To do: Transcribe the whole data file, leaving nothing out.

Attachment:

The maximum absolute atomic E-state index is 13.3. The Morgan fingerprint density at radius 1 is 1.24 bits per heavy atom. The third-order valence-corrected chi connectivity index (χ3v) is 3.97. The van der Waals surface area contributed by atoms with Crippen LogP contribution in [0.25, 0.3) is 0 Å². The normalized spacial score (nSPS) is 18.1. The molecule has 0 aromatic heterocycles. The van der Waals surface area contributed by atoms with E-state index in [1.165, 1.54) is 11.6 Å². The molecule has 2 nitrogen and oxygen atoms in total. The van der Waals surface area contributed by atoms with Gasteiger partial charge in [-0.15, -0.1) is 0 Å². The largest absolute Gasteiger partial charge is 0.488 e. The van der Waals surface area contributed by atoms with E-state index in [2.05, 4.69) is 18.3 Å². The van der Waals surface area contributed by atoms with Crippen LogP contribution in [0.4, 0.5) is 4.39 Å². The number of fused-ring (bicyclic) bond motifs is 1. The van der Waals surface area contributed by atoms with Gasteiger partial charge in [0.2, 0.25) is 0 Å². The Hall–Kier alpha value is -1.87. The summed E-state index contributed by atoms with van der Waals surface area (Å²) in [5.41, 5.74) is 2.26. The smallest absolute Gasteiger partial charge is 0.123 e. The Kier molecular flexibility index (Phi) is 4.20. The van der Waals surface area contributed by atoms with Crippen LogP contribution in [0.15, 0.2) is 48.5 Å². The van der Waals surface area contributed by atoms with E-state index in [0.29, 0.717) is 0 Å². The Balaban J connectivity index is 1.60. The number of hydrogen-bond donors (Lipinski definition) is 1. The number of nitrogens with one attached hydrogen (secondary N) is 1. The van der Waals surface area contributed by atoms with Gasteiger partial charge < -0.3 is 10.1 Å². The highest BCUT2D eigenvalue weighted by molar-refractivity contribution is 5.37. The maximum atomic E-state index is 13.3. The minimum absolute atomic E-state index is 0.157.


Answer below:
The maximum absolute atomic E-state index is 13.3. The Morgan fingerprint density at radius 1 is 1.24 bits per heavy atom. The third-order valence-corrected chi connectivity index (χ3v) is 3.97. The van der Waals surface area contributed by atoms with Crippen LogP contribution in [0.25, 0.3) is 0 Å². The normalized spacial score (nSPS) is 18.1. The molecule has 0 aromatic heterocycles. The van der Waals surface area contributed by atoms with E-state index in [1.165, 1.54) is 11.6 Å². The molecule has 2 nitrogen and oxygen atoms in total. The van der Waals surface area contributed by atoms with Gasteiger partial charge in [-0.15, -0.1) is 0 Å². The largest absolute Gasteiger partial charge is 0.488 e. The van der Waals surface area contributed by atoms with E-state index in [2.05, 4.69) is 18.3 Å². The van der Waals surface area contributed by atoms with Crippen LogP contribution in [0.4, 0.5) is 4.39 Å². The number of fused-ring (bicyclic) bond motifs is 1. The van der Waals surface area contributed by atoms with Gasteiger partial charge in [0.2, 0.25) is 0 Å². The Hall–Kier alpha value is -1.87. The summed E-state index contributed by atoms with van der Waals surface area (Å²) in [5.41, 5.74) is 2.26. The smallest absolute Gasteiger partial charge is 0.123 e. The Kier molecular flexibility index (Phi) is 4.20. The van der Waals surface area contributed by atoms with Crippen LogP contribution in [0.15, 0.2) is 48.5 Å². The van der Waals surface area contributed by atoms with E-state index in [0.29, 0.717) is 0 Å². The Balaban J connectivity index is 1.60. The number of hydrogen-bond donors (Lipinski definition) is 1. The number of nitrogens with one attached hydrogen (secondary N) is 1. The van der Waals surface area contributed by atoms with Gasteiger partial charge < -0.3 is 10.1 Å². The highest BCUT2D eigenvalue weighted by molar-refractivity contribution is 5.37. The maximum atomic E-state index is 13.3. The minimum absolute atomic E-state index is 0.157.